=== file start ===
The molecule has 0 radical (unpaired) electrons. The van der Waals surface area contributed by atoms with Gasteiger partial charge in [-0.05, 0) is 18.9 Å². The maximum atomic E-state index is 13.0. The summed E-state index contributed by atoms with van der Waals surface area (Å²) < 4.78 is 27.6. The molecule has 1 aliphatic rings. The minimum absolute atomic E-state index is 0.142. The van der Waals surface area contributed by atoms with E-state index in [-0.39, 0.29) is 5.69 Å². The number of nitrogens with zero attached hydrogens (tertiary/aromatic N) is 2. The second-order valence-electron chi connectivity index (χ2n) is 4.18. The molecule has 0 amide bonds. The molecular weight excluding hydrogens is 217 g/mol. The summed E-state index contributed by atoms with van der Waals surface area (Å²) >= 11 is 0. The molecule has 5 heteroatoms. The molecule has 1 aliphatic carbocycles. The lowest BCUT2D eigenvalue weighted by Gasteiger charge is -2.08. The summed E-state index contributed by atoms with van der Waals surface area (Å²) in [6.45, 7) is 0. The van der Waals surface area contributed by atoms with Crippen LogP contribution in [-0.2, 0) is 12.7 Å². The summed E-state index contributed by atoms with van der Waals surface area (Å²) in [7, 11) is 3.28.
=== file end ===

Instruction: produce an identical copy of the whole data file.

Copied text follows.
The molecule has 0 radical (unpaired) electrons. The van der Waals surface area contributed by atoms with Gasteiger partial charge in [-0.05, 0) is 18.9 Å². The maximum atomic E-state index is 13.0. The summed E-state index contributed by atoms with van der Waals surface area (Å²) < 4.78 is 27.6. The molecule has 1 aliphatic rings. The minimum absolute atomic E-state index is 0.142. The van der Waals surface area contributed by atoms with E-state index in [-0.39, 0.29) is 5.69 Å². The number of nitrogens with zero attached hydrogens (tertiary/aromatic N) is 2. The second-order valence-electron chi connectivity index (χ2n) is 4.18. The molecule has 0 amide bonds. The molecular weight excluding hydrogens is 217 g/mol. The summed E-state index contributed by atoms with van der Waals surface area (Å²) >= 11 is 0. The molecule has 5 heteroatoms. The molecule has 1 aliphatic carbocycles. The lowest BCUT2D eigenvalue weighted by Gasteiger charge is -2.08. The summed E-state index contributed by atoms with van der Waals surface area (Å²) in [6.45, 7) is 0. The van der Waals surface area contributed by atoms with Crippen LogP contribution in [-0.2, 0) is 12.7 Å². The summed E-state index contributed by atoms with van der Waals surface area (Å²) in [7, 11) is 3.28.